Nice profile in the Guardian this weekend of Peter Brook--who's at it again at 82 years old, with a new production of the 1972 Apartheid drama "Sizwe Banzi is Dead" by Athol Fugard, John Kani, and Winston Ntshona.
Here's an, uh, eye-popping quote from Brook's reminiscence of another 70s Kani-Ntshona performance, by the way:
"John Kani did the most extraordinary thing," Brook recalls. "When Winston got some imaginary dirt in an eye wound, John pulled out his cock, peed into his hand and cleaned his friend's eye. It was a moment of such tenderness and also such truth. There was no water in their prison yard, so how else could he do it? It was one of the greatest things I've ever seen in the theatre in terms of its relation between imagination and absolute truth."While you can glean a lot of his biography from his several books, it's interesting to read again of his intriguingly mixed origins, and of the importance of film to his early theatrical development:
Brook was born in 1925, the second son of Ida and Simon Brook, whose Russian name Bryk had been anglicised by an immigration officer at Dover. He was sent to Westminster School, where he endured a certain amount of ribbing about his father's pharmaceutical company product: the laxative Brooklax. (Critics of a psychological bent noted that his experiences of this schoolboy cruelty didn't find true expression until his 1963 film version of Lord of the Flies.)
An interest in performance was apparent from the beginning. He staged a now-legendary one-boy puppet version of Hamlet for his family when he was seven, complete with a programme entitled "Hamlet: By William Shakespeare and Peter Brook". His biographer, Michael Kustow, recounted that after the performance he wanted to start again with a different version of the play, but was instead sent to bed by his grateful yet exhausted parents. By the time he was 16, in an early version of a gap year, he worked as an intern at the Crown Film Unit, which was producing wartime propaganda. It gave him a practical knowledge of scripting and production, and when he went up to Oxford in 1942 he was an instant college star. Kenneth Tynan, a contemporary, later wrote that "it was as if he'd come up by public request. Rather like a high-pressure executive arriving to take over a dying business." Brook's most famous college production was Marlowe's Doctor Faustus, for which he recruited devil-worshipper Aleister Crowley to give advice on how to summon demons.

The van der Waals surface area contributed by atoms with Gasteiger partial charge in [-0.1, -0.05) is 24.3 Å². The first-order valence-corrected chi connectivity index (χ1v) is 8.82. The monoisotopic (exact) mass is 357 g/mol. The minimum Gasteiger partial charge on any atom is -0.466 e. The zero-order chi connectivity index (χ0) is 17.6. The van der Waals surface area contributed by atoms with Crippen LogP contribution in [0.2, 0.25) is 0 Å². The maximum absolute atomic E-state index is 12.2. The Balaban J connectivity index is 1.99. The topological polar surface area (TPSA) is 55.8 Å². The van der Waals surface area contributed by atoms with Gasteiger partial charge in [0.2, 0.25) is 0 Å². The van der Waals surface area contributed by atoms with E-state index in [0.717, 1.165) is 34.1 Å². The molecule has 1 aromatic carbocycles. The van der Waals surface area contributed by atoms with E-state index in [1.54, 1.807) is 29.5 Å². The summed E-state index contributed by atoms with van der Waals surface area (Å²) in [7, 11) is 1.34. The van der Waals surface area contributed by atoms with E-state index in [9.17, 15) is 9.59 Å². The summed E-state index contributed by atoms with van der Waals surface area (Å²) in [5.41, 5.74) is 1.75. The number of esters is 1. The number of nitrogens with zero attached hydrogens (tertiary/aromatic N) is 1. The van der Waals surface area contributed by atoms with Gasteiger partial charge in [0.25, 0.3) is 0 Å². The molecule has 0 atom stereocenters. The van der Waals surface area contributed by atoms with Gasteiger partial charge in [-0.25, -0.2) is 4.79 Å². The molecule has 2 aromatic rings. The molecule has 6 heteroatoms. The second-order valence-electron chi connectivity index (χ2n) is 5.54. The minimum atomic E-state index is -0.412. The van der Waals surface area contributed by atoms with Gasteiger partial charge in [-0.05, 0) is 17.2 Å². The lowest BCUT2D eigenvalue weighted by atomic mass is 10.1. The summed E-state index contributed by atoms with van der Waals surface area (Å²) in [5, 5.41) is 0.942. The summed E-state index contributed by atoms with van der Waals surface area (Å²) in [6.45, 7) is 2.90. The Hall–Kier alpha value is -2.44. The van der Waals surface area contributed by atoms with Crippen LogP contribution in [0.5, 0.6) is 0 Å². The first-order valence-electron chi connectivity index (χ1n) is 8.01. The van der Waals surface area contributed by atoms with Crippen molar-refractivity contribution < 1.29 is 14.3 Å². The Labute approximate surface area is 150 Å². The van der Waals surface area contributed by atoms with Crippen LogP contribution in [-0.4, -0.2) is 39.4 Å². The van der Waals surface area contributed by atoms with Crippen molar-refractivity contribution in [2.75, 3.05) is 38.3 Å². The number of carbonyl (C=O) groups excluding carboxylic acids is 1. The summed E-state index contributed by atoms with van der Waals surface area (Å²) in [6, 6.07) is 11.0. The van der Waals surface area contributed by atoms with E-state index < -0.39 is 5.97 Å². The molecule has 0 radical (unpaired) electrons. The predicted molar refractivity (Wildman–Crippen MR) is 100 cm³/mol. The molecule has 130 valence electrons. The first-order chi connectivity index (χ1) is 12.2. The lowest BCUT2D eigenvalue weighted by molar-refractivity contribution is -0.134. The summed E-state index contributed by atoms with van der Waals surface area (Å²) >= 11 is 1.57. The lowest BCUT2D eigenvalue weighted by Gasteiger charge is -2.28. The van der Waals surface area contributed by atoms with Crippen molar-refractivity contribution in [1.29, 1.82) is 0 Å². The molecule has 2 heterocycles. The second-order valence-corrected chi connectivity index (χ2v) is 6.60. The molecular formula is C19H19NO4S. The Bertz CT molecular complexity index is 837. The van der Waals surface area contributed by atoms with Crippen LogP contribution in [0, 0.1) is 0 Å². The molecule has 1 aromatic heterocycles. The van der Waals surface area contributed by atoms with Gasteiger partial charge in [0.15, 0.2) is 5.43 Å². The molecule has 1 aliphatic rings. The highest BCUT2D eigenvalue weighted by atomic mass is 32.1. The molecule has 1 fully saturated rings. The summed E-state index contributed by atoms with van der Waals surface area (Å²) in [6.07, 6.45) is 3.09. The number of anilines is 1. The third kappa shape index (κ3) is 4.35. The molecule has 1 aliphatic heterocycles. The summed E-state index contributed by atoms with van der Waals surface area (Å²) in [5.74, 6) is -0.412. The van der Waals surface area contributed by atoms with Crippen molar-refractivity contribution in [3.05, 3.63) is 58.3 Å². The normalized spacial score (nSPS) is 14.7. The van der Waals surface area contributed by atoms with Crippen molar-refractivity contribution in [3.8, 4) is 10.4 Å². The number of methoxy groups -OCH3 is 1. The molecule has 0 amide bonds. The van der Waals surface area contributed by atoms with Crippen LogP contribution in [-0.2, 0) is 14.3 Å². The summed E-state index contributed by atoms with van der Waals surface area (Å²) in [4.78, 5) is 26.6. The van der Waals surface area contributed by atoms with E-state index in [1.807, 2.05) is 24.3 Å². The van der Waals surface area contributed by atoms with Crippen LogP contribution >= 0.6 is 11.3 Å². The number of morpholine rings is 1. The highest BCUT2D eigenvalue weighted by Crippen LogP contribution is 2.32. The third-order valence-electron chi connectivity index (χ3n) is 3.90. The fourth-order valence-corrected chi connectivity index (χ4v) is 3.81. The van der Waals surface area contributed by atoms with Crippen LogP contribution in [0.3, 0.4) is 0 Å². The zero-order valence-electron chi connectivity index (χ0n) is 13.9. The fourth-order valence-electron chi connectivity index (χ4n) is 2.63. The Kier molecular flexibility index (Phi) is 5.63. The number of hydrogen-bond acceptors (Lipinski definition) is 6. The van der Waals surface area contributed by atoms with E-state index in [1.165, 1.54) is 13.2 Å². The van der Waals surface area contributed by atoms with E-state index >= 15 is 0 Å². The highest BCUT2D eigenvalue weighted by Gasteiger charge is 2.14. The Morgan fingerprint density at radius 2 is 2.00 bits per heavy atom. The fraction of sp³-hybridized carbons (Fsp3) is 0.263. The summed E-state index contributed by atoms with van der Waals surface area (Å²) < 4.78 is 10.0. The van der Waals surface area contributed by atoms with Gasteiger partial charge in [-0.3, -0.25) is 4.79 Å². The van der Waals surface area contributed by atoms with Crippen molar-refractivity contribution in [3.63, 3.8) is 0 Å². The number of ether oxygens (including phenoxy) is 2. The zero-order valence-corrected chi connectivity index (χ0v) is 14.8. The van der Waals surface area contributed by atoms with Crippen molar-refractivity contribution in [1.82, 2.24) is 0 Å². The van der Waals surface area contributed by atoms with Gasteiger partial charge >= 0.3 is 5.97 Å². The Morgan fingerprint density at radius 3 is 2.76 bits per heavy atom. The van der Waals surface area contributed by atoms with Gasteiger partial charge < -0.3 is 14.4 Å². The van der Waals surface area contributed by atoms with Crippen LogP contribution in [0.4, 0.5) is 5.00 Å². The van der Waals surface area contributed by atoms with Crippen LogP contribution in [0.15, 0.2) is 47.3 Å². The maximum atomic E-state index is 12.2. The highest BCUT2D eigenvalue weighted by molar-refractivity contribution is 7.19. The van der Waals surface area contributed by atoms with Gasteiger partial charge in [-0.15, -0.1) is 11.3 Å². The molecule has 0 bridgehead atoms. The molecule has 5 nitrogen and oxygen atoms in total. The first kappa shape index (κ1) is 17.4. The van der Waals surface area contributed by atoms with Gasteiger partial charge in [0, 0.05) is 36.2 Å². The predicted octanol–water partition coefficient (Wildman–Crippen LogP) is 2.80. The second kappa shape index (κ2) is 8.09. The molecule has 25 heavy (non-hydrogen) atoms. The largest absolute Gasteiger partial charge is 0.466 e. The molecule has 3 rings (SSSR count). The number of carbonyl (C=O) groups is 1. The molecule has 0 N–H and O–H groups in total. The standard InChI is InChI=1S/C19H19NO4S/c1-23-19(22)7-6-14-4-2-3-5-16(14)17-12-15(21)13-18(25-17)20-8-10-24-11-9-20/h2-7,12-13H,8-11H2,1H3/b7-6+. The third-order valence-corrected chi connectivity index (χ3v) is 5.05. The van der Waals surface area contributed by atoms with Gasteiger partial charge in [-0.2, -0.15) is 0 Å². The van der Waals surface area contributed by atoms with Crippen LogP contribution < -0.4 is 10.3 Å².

When he entered the professional theatre, he searched hard among the escapist and romantic fare on show to find "anything that might bring some unexpected jolt of real life and excitement. I actually preferred the cinema at the time because at least it moved." In order to find the theatre he envisaged, he soon realised he'd have to do it himself.
Yes, Brooklax. There's a joke for his detractors in there somewhere, but I won't go there.
Okay, the maestro's last, "Tierno Bokar", was a pretty flimsy excuse even for "minimalism," and I've feared that his work may be fading and fading into empty gestures in an empty space...but the man clearly still has the potential for stage magic still in him.BTW, here's his "site officiel."